Unreal Nature

July 12, 2015

Of Melting Snow

Filed under: Uncategorized — unrealnature @ 6:19 am

… the memories are fragmented, atomized by the movement of thought that incessantly agitates them in order to return to them their power as seed …

This is from the essay ‘Battle with the Angel’ found in the collection, Friendship by Maurice Blanchot (1997):

… “All my friends know it: I am a specialist, a maniac of confession; yet what pushes me to confidences — especially with women — is timidity. When I am alone with a person whose sex is enough to make her so different from me, my feeling of isolation and misery becomes such that, despairing to find anything to say to my interlocutor that might be the basis of a conversation, incapable also of courting her if it so happens that I desire her, I begin, for lack of another subject, to speak of myself; as my sentences flow, the tension rises, and I am able to establish between my partner and myself a surprising dramatic current” [Michel Leiris, L’Age d’homme, (1939)]. This is, as it were, the point of departure: an empty need to speak, made of this void and in order to fill it at all costs, and the void is himself having become this need and this desire that still treads only emptiness. A pure force of sorts, of melting snow, of drunken rupture, and often obtained under the cover of drunkenness, where the being who speaks finds nothing to say but the flimsy affirmation of himself: a Me, Me, Me not vain, not glorious, but broken, unhappy, barely breathing, although appealing in the force of its weakness.

[ … ]

… [In contrast, when writing a later book, Biffures, (1948) ] he works on index cards, and these archives of himself in which the fragments of his history are deposited, mute dust as long as nothing disturbs it, give him the raw material of thoughts and facts that writing will have as its object to animate and to attract, in the manner of a magnet, in order that they group themselves, and in grouping themselves, form some new figure, true and exalting, in which, perhaps, a more exact knowledge of the conduct of life will also be affirmed.

For such work, a number of very different talents must, it seems, come together: a little method, a lot of patient rigor, and under the greatest suspicion, a receptivity to this free speech that has remained intact, in relation to the marvel that makes possible the commerce of beings and things. I think, moreover, that one would be mistaken if one made the author of Biffures into a man too knowledgeable about himself, an archivist and accountant who classifies himself and puts himself on file before putting himself together according to the flamboyant instinct of words. The notes in which he fixes himself are the products of distress more than science, written when he does not feel himself “equal to a literary work,” and can live only on the order of small projects and with a very small margin of hope.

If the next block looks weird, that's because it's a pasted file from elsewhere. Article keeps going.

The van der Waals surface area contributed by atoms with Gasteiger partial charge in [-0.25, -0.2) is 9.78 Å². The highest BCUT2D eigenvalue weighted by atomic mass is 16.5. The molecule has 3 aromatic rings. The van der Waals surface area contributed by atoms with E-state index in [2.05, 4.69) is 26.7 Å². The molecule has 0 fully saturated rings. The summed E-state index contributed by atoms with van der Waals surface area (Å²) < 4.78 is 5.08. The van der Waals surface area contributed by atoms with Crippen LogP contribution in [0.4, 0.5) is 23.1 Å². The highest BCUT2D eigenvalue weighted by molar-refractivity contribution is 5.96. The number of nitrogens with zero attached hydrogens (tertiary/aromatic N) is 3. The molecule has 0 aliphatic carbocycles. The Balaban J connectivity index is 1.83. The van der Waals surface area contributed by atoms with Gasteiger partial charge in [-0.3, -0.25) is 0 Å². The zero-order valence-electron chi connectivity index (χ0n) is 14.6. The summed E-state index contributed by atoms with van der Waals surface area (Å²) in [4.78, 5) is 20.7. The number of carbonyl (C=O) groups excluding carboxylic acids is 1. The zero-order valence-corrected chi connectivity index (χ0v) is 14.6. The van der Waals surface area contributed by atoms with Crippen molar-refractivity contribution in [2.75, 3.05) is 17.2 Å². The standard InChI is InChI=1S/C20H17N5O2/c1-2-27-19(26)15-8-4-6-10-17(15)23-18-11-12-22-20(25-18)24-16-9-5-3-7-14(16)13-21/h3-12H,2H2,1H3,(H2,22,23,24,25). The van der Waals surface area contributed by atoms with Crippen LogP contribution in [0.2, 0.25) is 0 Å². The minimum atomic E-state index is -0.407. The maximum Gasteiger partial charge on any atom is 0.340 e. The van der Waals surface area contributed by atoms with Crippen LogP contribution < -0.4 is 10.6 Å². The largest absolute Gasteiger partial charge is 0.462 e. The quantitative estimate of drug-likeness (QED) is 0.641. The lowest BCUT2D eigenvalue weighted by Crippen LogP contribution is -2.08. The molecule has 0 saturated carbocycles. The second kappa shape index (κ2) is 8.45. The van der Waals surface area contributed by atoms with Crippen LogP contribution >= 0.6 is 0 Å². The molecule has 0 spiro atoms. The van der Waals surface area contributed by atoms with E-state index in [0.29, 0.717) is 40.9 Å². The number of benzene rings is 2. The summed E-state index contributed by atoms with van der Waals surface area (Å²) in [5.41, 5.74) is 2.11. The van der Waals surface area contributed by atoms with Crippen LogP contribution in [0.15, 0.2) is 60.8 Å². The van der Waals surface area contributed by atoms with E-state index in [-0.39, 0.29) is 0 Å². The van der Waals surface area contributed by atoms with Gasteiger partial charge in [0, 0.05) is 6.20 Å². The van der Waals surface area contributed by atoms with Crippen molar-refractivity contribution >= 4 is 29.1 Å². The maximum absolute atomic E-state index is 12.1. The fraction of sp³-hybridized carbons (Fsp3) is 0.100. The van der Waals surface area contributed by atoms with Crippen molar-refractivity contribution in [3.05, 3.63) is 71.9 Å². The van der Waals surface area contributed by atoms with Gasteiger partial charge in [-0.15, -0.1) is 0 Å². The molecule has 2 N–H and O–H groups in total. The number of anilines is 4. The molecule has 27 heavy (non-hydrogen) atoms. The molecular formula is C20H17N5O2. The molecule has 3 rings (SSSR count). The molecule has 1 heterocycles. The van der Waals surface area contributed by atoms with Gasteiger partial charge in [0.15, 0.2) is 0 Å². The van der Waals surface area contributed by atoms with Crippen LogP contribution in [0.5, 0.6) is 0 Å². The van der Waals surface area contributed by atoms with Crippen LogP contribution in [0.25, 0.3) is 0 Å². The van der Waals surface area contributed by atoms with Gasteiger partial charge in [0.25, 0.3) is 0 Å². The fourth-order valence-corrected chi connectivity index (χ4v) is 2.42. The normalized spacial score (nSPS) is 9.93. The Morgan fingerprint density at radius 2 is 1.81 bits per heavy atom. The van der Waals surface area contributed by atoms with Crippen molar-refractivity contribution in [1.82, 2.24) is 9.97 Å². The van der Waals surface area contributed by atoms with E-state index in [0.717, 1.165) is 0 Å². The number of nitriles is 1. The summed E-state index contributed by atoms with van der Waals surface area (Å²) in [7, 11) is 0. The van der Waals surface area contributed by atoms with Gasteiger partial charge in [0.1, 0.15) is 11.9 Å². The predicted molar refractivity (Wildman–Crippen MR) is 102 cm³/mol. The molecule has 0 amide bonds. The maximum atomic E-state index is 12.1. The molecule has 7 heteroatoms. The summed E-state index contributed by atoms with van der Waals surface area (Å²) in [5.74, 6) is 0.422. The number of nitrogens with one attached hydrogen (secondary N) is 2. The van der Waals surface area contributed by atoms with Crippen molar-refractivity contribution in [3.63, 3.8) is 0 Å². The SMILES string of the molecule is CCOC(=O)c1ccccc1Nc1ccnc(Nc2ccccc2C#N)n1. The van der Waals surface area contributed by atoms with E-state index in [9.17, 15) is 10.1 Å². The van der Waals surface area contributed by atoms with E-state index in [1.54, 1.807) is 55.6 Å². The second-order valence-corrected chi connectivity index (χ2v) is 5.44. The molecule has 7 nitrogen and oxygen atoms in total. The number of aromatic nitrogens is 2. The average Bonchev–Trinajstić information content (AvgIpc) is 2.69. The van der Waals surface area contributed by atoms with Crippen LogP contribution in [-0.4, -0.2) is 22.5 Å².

[line break added to make this easier to read online] In Biffures, where the anecdotes are reduced to a minimum and the memories are fragmented, atomized by the movement of thought that incessantly agitates them in order to return to them their power as seed and their active force, the experience rests almost entirely on the life of reflection, the surveillance it exercises, the extreme effort and tension of a consciousness that is on the alert all the more because it not only has to verify facts but also must weigh the imaginary. Even the language has been transformed from L’Age d’homme. The sentences are longer, heavier, always weighed down by scruples, precautions, nuances, detours; by the refusal to go straight to the fact, because the “fact” risks being betrayed and then, once it has been communicated, risks giving way only to void. And precisely before this void the author withdraws, yet cannot withdraw, for he sees too clearly into himself to be able to consent to this flight that is but a feint.

… It is easy to say that the result is a book that is tethered, contorted, and without joy (I think it is an extraordinary book for the spirit of truth that incessantly comes to light in it).




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